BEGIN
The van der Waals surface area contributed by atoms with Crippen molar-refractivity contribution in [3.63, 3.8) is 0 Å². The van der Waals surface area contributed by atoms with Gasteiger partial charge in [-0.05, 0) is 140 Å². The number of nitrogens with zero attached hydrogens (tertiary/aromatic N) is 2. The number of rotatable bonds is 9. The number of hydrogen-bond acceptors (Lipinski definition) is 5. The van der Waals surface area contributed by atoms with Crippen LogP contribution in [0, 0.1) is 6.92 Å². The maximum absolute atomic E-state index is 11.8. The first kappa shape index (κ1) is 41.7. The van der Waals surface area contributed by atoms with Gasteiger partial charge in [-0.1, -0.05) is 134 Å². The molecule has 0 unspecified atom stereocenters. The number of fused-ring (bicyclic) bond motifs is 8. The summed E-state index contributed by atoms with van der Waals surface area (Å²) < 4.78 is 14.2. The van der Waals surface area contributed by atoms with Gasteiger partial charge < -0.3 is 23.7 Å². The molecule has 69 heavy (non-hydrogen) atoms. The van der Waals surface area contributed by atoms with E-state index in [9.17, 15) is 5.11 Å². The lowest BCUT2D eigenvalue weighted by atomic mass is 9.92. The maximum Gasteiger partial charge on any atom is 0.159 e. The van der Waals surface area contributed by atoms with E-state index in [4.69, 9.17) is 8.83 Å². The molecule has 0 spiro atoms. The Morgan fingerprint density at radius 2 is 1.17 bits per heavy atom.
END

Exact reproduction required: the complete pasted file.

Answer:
The van der Waals surface area contributed by atoms with Crippen molar-refractivity contribution in [3.63, 3.8) is 0 Å². The van der Waals surface area contributed by atoms with Gasteiger partial charge in [-0.05, 0) is 140 Å². The number of nitrogens with zero attached hydrogens (tertiary/aromatic N) is 2. The number of rotatable bonds is 9. The number of hydrogen-bond acceptors (Lipinski definition) is 5. The van der Waals surface area contributed by atoms with Crippen LogP contribution in [0, 0.1) is 6.92 Å². The maximum absolute atomic E-state index is 11.8. The first kappa shape index (κ1) is 41.7. The van der Waals surface area contributed by atoms with Gasteiger partial charge in [-0.1, -0.05) is 134 Å². The molecule has 0 unspecified atom stereocenters. The number of fused-ring (bicyclic) bond motifs is 8. The summed E-state index contributed by atoms with van der Waals surface area (Å²) < 4.78 is 14.2. The van der Waals surface area contributed by atoms with Gasteiger partial charge < -0.3 is 23.7 Å². The molecule has 69 heavy (non-hydrogen) atoms. The van der Waals surface area contributed by atoms with E-state index in [9.17, 15) is 5.11 Å². The lowest BCUT2D eigenvalue weighted by atomic mass is 9.92. The maximum Gasteiger partial charge on any atom is 0.159 e. The van der Waals surface area contributed by atoms with E-state index in [4.69, 9.17) is 8.83 Å². The molecule has 0 spiro atoms. The Morgan fingerprint density at radius 2 is 1.17 bits per heavy atom.